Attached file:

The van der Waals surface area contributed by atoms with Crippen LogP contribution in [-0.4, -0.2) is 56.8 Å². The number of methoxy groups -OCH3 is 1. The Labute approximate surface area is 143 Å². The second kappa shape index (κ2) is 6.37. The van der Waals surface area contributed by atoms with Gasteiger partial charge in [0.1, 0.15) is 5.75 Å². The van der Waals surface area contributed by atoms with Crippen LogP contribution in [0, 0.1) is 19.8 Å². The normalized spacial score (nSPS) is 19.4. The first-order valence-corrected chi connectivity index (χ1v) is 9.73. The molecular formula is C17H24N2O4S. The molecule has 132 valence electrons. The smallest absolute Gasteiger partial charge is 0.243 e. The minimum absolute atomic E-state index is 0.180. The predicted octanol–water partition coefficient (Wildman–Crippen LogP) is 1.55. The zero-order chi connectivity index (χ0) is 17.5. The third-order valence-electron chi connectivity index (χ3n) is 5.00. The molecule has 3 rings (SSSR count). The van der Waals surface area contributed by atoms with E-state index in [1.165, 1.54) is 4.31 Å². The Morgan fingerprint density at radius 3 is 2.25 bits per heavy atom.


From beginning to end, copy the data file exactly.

The van der Waals surface area contributed by atoms with Crippen LogP contribution in [-0.4, -0.2) is 56.8 Å². The number of methoxy groups -OCH3 is 1. The Labute approximate surface area is 143 Å². The second kappa shape index (κ2) is 6.37. The van der Waals surface area contributed by atoms with Gasteiger partial charge in [0.1, 0.15) is 5.75 Å². The van der Waals surface area contributed by atoms with Crippen LogP contribution in [0, 0.1) is 19.8 Å². The normalized spacial score (nSPS) is 19.4. The first-order valence-corrected chi connectivity index (χ1v) is 9.73. The molecular formula is C17H24N2O4S. The molecule has 132 valence electrons. The smallest absolute Gasteiger partial charge is 0.243 e. The minimum absolute atomic E-state index is 0.180. The predicted octanol–water partition coefficient (Wildman–Crippen LogP) is 1.55. The zero-order chi connectivity index (χ0) is 17.5. The third-order valence-electron chi connectivity index (χ3n) is 5.00. The molecule has 3 rings (SSSR count). The van der Waals surface area contributed by atoms with E-state index in [1.165, 1.54) is 4.31 Å². The Morgan fingerprint density at radius 3 is 2.25 bits per heavy atom.